Response of 11 May 2012 provided to David Ellery, The Canberra Times, to questions asked on 11 May 2012

In view of the Airbus Statement does the Minister stand by his assertion that there was a “competition”?

Yes. A competitive down select to the C-27J was made following an exhaustive assessment by Defence, the DMO and Air Force of information provided by the manufacturers of the aircrafts, including Airbus Military and the C-295.

Can he specificy the nature of that competition? When was it called? How was it conducted? Who was specifically asked to participate?

Information was sought from various suppliers throughout 2011.

Alenia, Airbus Military, Raytheon and the US FMS Office were asked to participate in the process. 

Each was asked to provide information on the performance of their aircraft, as well as costing data, in order to enable Defence, DMO and Air Force to conduct a comparative assessment of each aircraft/performance/configuration.

 This competitive, comprehensive and comparative analysis of the attributes of each aircraft against the ADF’s mission requirements was conducted by Defence, the DMO and Air Force.

Defence seeks to acquire the solution that best meets the operational requirements of the ADF.

The C-27J flies higher, further, faster and can access more airfields in our area of interest.

The C-295 is unable to carry some of the equipment that is vital to support ADF military and Humanitarian Assistance and Disaster Relief operations.

Can the Minister/Defence provide written documentation, including communications with Airbus Military, to confirm that a formal competition process was conducted and that Airbus Military was given the same opportunity to put its case as Alenia?

An equal and same opportunity was given to both Airbus Military and Alenia.

Correspondence exchanges between respective suppliers and Defence are commercial-in-confidence. 

While I realise that is an unusual request we have the interesting situation where a major – and reputable – military contractor appears to be calling the Australian Defence Minister a liar.

That is not a characterisation the Minister places on Airbus Military’s Press Release.

The most favourable interpretation that could be placed on their remarks is that the Minister was poorly briefed and does not have a clear understanding of what is happening in his own department.  Could you comment on which of these scenarios is the most accurate?

Again, that is not a characterisation the Minister places on Airbus Military’s Press Release.

A competitive down select to the C-27J was made following an exhaustive assessment by Defence, the DMO and Airforce of information provided by the manufacturers of the aircraft.  The decision to acquire the C-27J was made by the National Security Committee of Cabinet on the recommendation of the Department of Defence, the DMO and Air Force, together with advice from central line agencies including Treasury and Finance.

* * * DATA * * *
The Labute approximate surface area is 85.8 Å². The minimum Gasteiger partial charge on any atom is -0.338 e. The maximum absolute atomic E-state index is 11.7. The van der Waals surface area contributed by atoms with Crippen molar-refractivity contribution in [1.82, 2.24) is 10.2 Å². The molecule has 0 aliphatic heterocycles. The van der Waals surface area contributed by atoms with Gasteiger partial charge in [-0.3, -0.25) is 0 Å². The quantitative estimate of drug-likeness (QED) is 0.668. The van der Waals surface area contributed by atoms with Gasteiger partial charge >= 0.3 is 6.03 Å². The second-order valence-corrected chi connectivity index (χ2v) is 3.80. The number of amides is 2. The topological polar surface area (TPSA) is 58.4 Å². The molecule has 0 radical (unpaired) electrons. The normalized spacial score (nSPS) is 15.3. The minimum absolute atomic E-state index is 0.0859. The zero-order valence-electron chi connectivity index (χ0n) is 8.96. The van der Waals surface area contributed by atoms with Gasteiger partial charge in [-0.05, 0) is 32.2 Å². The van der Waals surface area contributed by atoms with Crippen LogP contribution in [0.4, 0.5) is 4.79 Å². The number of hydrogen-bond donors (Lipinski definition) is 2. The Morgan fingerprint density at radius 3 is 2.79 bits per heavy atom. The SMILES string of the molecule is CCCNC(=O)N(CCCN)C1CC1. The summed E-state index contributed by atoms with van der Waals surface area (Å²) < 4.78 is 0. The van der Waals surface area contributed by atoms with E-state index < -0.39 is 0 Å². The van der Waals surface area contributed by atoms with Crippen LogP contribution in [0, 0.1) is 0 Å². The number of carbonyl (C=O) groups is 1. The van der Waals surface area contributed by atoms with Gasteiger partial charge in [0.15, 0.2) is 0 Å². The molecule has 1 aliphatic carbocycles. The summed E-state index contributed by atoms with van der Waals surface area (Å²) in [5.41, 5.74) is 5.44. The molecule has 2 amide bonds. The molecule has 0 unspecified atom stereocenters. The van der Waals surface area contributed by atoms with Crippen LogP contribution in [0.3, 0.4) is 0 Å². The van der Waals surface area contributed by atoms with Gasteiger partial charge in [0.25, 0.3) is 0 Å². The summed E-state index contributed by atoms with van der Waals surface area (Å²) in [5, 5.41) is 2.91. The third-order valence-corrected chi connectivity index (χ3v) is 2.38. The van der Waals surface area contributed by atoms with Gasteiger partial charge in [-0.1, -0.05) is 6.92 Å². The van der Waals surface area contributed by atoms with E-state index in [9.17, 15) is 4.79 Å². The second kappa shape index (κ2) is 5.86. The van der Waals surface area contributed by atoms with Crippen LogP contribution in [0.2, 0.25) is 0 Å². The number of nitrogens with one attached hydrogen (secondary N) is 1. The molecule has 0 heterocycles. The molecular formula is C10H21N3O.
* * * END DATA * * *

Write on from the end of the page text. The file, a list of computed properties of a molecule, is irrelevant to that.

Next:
SUPPLEMENTARY QUESTIONS FROM DAVID ELLERY, THE CANBERRA TIMES, 1:50PM 11 MAY 2012

The Minister’s press release says the 10 C27Js will cost $1.4 billion (at a per unit price isn’t that close to/even more than the cost of a JSF?) What is the actual unit cost per plane and what is the support/spare parts/roof racks/hub caps and fox tail aerial decoration component?

Nine of these aircraft will be ones that the US is no longer taking. I understand the US price was around $30 – $31 million per unit – why are they costing us so much?

Airbus Military could have sold us 10 C295s for about $35 million per unit (representing a savings to the taxpayer of $1 billion). Is the additional capability alluded to by the Minister really worth three times as much?

The costs of $1.4 billion include the acquisition cost of the aircraft, modifications to the aircraft for equipment needed for specific ADF roles, initial logistics support (including spare parts, training, materiel handling equipment, technical data, management fees) testing and certification, and facilities.  These costs are be applied to any aircraft platform chosen.  The aircraft being acquired by Australia are new build aircraft.

The costs quoted by Airbus Military refer only to the cost of aircraft and do not account for these essential additional costs. 

Airbus would be aware of these essential program costs being included in Defence projects through its own experience with the KC-30A Multi-Role Tanker Transport aircraft project.  

Defence seeks to acquire the solution that best meets the operational requirements of the ADF.  The C-27J flies higher, further, faster and can access more airfields in our area of interest and was chosen for performance, configuration and suitability.

 


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